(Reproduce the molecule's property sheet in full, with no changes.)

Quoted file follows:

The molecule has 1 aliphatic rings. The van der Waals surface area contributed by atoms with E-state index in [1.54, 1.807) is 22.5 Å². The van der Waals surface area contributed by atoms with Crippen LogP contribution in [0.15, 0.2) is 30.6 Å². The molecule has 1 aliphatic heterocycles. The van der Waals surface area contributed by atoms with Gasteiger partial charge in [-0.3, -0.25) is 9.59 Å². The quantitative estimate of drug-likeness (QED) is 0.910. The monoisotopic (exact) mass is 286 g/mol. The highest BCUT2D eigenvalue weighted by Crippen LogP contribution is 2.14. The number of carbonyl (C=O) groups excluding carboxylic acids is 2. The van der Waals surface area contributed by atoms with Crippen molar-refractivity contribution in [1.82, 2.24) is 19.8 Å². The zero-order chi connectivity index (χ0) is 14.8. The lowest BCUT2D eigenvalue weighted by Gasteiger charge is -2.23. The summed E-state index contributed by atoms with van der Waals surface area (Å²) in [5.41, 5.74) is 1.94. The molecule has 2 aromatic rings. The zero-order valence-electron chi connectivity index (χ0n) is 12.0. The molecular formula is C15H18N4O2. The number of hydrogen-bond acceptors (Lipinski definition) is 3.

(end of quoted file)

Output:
The molecule has 1 aliphatic rings. The van der Waals surface area contributed by atoms with E-state index in [1.54, 1.807) is 22.5 Å². The van der Waals surface area contributed by atoms with Crippen LogP contribution in [0.15, 0.2) is 30.6 Å². The molecule has 1 aliphatic heterocycles. The van der Waals surface area contributed by atoms with Gasteiger partial charge in [-0.3, -0.25) is 9.59 Å². The quantitative estimate of drug-likeness (QED) is 0.910. The monoisotopic (exact) mass is 286 g/mol. The highest BCUT2D eigenvalue weighted by Crippen LogP contribution is 2.14. The number of carbonyl (C=O) groups excluding carboxylic acids is 2. The van der Waals surface area contributed by atoms with Crippen molar-refractivity contribution in [1.82, 2.24) is 19.8 Å². The zero-order chi connectivity index (χ0) is 14.8. The lowest BCUT2D eigenvalue weighted by Gasteiger charge is -2.23. The summed E-state index contributed by atoms with van der Waals surface area (Å²) in [5.41, 5.74) is 1.94. The molecule has 2 aromatic rings. The zero-order valence-electron chi connectivity index (χ0n) is 12.0. The molecular formula is C15H18N4O2. The number of hydrogen-bond acceptors (Lipinski definition) is 3.